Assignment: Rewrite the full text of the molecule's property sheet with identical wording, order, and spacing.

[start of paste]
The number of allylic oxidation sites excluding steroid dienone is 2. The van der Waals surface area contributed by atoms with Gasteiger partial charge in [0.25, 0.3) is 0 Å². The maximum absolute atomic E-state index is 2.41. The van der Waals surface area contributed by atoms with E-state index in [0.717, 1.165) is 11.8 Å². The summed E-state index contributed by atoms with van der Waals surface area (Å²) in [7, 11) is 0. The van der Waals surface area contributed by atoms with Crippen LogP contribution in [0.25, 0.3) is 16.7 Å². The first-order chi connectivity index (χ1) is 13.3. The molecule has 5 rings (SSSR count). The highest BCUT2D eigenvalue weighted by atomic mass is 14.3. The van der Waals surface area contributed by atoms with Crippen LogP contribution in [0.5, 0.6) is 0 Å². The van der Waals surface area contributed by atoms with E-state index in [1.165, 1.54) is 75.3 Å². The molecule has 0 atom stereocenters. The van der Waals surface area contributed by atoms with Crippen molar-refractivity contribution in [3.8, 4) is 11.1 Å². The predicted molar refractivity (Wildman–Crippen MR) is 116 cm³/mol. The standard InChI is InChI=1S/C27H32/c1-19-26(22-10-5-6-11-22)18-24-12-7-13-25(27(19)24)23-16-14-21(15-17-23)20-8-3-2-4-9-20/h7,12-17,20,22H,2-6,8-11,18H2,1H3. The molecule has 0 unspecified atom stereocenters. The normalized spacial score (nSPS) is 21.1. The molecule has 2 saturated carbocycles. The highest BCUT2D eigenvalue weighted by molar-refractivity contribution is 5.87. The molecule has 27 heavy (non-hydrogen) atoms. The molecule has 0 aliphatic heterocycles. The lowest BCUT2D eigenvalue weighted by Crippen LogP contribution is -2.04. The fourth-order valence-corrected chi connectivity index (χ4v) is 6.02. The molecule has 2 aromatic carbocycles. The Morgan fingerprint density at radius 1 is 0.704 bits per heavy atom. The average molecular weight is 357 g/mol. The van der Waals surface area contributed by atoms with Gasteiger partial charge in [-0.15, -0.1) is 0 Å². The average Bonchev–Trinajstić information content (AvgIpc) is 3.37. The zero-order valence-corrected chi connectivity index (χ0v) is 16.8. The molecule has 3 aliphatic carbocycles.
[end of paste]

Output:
The number of allylic oxidation sites excluding steroid dienone is 2. The van der Waals surface area contributed by atoms with Gasteiger partial charge in [0.25, 0.3) is 0 Å². The maximum absolute atomic E-state index is 2.41. The van der Waals surface area contributed by atoms with E-state index in [0.717, 1.165) is 11.8 Å². The summed E-state index contributed by atoms with van der Waals surface area (Å²) in [7, 11) is 0. The van der Waals surface area contributed by atoms with Crippen LogP contribution in [0.25, 0.3) is 16.7 Å². The first-order chi connectivity index (χ1) is 13.3. The molecule has 5 rings (SSSR count). The highest BCUT2D eigenvalue weighted by atomic mass is 14.3. The van der Waals surface area contributed by atoms with Crippen LogP contribution in [0.5, 0.6) is 0 Å². The van der Waals surface area contributed by atoms with E-state index in [1.165, 1.54) is 75.3 Å². The molecule has 0 atom stereocenters. The van der Waals surface area contributed by atoms with Crippen molar-refractivity contribution in [3.8, 4) is 11.1 Å². The predicted molar refractivity (Wildman–Crippen MR) is 116 cm³/mol. The standard InChI is InChI=1S/C27H32/c1-19-26(22-10-5-6-11-22)18-24-12-7-13-25(27(19)24)23-16-14-21(15-17-23)20-8-3-2-4-9-20/h7,12-17,20,22H,2-6,8-11,18H2,1H3. The molecule has 0 unspecified atom stereocenters. The normalized spacial score (nSPS) is 21.1. The molecule has 2 saturated carbocycles. The highest BCUT2D eigenvalue weighted by molar-refractivity contribution is 5.87. The molecule has 27 heavy (non-hydrogen) atoms. The molecule has 0 aliphatic heterocycles. The lowest BCUT2D eigenvalue weighted by Crippen LogP contribution is -2.04. The fourth-order valence-corrected chi connectivity index (χ4v) is 6.02. The molecule has 2 aromatic carbocycles. The Morgan fingerprint density at radius 1 is 0.704 bits per heavy atom. The average molecular weight is 357 g/mol. The van der Waals surface area contributed by atoms with Gasteiger partial charge in [-0.15, -0.1) is 0 Å². The average Bonchev–Trinajstić information content (AvgIpc) is 3.37. The zero-order valence-corrected chi connectivity index (χ0v) is 16.8. The molecule has 3 aliphatic carbocycles.